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New 'Cyclops Blink' Malware Linked to Russian State Hackers Targets Firewalls

Russia-Linked Sandworm Group Replaces VPNFilter With New Malware

Following the 2018 public exposure of the VPNFilter malware, the Russia-linked Sandworm threat group has developed a replacement malware framework, which has mainly targeted firewall appliances, government agencies in the United States and the United Kingdom warn.

Also referred to as APT28, Fancy Bear, Sednit, Sofacy, and Voodoo Bear, the Sandworm hacking group is believed to be part of the Main Intelligence Directorate of the General Staff of the Armed Forces of the Russian Federation (GRU).

Historically, Sandworm has engaged in numerous cyberattacks targeting Ukraine, such as the 2015 BlackEnergy and the 2016 Industroyer attacks, as well as incidents with a broader impact, such as the 2017 NotPetya operation, and the 2018 attacks on the Winter Olympics and Paralympics.

In 2018, the United States announced that it had disrupted the "VPNFilter" botnet, but shortly after, the Security Service of Ukraine (SBU) said the Aulska chlorine station in Auly, Dnipropetrovsk, was targeted with the VPNFilter malware, likely in an attempt to disrupt operations at the critical infrastructure plant.

[READ: Hundreds of Networks Still Host Devices Infected With VPNFilter Malware]

In January last year, Trend Micro discovered that hundreds of networks worldwide still contained devices vulnerable to VPNFilter, such as network-attached storage (NAS) devices and small office/home office (SOHO) routers. Thousands of products were likely still infected.

In a joint advisory on Wednesday, the United Kingdom’s National Cyber Security Centre (NCSC) and the U.S. Cybersecurity and Infrastructure Security Agency (CISA), the National Security Agency (NSA) and the Federal Bureau of Investigation (FBI) revealed that Sandworm has replaced VPNFilter with a new malware framework, called Cyclops Blink.

Likely active since 2019, Cyclops Blink has been used in attacks without discrimination, mainly deployed on WatchGuard firewall appliances. The observed samples were developed for PowerPC (big-endian) architecture, but the four agencies believe that Sandworm is capable of compiling the malware for other architectures and firmware as well.

“The malware itself is sophisticated and modular with basic core functionality to beacon device information back to a server and enable files to be downloaded and executed. There is also functionality to add new modules while the malware is running, which allows Sandworm to implement additional capability as required,” the joint advisory reads.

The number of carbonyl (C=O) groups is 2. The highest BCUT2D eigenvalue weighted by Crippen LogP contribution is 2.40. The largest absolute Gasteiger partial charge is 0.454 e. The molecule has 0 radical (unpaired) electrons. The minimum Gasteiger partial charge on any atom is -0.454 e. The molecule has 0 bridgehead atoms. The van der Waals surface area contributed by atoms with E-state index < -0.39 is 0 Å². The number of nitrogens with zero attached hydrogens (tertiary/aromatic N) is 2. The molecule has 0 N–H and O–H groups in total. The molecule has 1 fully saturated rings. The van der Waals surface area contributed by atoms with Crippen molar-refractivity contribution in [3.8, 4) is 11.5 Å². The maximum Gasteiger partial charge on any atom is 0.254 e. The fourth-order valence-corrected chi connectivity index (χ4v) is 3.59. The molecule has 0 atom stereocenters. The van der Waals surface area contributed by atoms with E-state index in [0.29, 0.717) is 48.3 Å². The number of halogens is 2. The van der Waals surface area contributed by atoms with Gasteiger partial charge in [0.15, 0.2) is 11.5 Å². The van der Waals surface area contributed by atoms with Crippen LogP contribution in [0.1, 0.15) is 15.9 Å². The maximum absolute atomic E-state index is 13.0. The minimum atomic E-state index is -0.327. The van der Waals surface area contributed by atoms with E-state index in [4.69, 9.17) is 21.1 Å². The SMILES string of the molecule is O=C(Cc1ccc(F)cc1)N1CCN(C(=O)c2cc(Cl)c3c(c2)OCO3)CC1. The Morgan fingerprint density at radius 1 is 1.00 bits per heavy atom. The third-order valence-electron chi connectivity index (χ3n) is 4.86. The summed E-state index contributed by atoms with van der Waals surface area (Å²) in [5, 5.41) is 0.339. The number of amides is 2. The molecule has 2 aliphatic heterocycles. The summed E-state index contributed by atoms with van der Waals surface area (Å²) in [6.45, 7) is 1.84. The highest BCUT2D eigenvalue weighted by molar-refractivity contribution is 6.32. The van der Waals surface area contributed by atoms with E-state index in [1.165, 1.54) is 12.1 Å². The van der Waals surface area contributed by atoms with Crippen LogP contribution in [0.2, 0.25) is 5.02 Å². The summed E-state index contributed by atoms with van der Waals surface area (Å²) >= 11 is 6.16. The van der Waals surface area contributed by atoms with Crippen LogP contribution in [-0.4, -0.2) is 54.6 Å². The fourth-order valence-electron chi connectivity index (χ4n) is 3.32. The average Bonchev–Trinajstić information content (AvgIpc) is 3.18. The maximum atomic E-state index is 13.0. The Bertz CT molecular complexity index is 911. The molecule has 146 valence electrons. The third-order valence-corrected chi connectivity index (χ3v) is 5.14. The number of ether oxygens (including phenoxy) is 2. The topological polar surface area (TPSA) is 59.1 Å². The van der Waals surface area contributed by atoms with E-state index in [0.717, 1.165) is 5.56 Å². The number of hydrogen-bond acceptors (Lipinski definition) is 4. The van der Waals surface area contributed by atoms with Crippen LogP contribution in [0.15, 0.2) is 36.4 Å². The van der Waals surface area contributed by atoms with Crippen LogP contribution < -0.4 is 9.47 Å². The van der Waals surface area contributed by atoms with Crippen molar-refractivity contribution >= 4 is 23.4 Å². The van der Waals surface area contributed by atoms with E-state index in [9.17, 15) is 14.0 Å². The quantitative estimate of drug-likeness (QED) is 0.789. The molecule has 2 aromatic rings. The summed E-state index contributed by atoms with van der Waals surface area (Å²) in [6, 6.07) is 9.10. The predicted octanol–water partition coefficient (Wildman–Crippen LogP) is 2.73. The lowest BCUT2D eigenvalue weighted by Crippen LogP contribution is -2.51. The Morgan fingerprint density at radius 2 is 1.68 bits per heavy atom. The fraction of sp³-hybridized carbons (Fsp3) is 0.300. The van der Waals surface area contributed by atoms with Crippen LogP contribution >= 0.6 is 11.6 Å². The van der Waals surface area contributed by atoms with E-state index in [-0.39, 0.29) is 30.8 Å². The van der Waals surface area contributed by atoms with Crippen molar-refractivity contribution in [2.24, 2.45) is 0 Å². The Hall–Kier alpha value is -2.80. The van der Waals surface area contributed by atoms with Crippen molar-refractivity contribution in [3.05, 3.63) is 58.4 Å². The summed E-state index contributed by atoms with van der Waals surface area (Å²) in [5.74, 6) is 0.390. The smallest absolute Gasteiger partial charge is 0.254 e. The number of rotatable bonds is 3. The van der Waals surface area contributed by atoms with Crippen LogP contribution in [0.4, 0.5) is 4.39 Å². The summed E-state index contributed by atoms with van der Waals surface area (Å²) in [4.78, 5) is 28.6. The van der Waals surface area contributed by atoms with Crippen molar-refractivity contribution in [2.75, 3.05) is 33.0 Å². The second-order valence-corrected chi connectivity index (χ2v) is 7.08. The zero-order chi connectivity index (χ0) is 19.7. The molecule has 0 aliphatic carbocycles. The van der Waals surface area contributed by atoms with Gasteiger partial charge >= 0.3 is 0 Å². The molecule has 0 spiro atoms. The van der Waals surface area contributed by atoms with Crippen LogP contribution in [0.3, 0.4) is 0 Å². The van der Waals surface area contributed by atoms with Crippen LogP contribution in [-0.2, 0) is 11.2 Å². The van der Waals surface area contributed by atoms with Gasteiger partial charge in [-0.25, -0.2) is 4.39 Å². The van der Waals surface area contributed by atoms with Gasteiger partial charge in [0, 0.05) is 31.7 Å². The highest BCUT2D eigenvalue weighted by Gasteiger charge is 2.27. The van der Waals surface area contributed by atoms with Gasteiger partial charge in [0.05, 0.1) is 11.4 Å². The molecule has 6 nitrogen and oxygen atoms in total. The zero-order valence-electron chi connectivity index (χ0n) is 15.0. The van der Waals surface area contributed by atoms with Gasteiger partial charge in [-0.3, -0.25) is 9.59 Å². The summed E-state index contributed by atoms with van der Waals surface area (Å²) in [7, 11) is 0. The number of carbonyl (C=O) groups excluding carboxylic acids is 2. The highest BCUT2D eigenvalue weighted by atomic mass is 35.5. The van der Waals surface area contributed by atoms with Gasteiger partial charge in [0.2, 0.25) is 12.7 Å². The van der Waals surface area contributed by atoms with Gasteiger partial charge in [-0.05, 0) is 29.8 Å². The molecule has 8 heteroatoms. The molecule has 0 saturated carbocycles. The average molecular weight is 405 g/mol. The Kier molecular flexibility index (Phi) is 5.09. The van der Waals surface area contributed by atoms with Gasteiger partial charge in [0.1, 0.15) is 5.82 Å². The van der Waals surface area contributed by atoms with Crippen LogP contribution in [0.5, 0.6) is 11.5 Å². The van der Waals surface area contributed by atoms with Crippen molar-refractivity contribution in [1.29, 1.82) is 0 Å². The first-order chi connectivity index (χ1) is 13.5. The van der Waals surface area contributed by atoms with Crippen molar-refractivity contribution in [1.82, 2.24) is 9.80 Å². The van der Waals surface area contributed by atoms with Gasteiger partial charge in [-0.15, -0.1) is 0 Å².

[READ: More Russian Attacks Against Ukraine Come to Light]

Cyclops Blink is typically deployed post exploitation as part of a firmware ‘update’ and achieves persistence at device reboot, which makes remediation more difficult. Delivered as a malicious Linux ELF executable and featuring a modular design, the malware’s capabilities can be expanded while it is running.

Cyclops Blink is loaded into memory as two program segments, one with read/execute permissions and another with read/write permissions. The first contains the Linux ELF header and executable code, while the second contains the data used by the malware, NCSC explains in a separate technical report.

The malware’s modular framework consists of a core component and modules that run as child processes. Several modules – responsible for file downloads/uploads, device information gathering, and malware updates – are built-in and executed at launch.

According to NCSC, Cyclops Blink’s developers likely reverse-engineered the WatchGuard Firebox firmware update process to identify vulnerabilities in the process and exploit them. WatchGuard has worked closely with the FBI, CISA and the NCSC to deliver the resources necessary for removing the malware from infected devices.

WatchGuard estimates that roughly 1% of active firewall appliances – which are mainly used by business customers – are impacted.

“Only those appliances that had been configured to have management open to the Internet are vulnerable to Cyclops Blink,” the company said. “Firewall appliances are not at risk if they were never configured to allow unrestricted management access from the Internet. Restricted management access is the default setting for all WatchGuard’s physical firewall appliances. No other WatchGuard products are impacted.”

Related: Sandworm Hackers Hit French Monitoring Software Vendor Centreon

Related: FBI Attribution of 'VPNFilter' Attack Raises Questions

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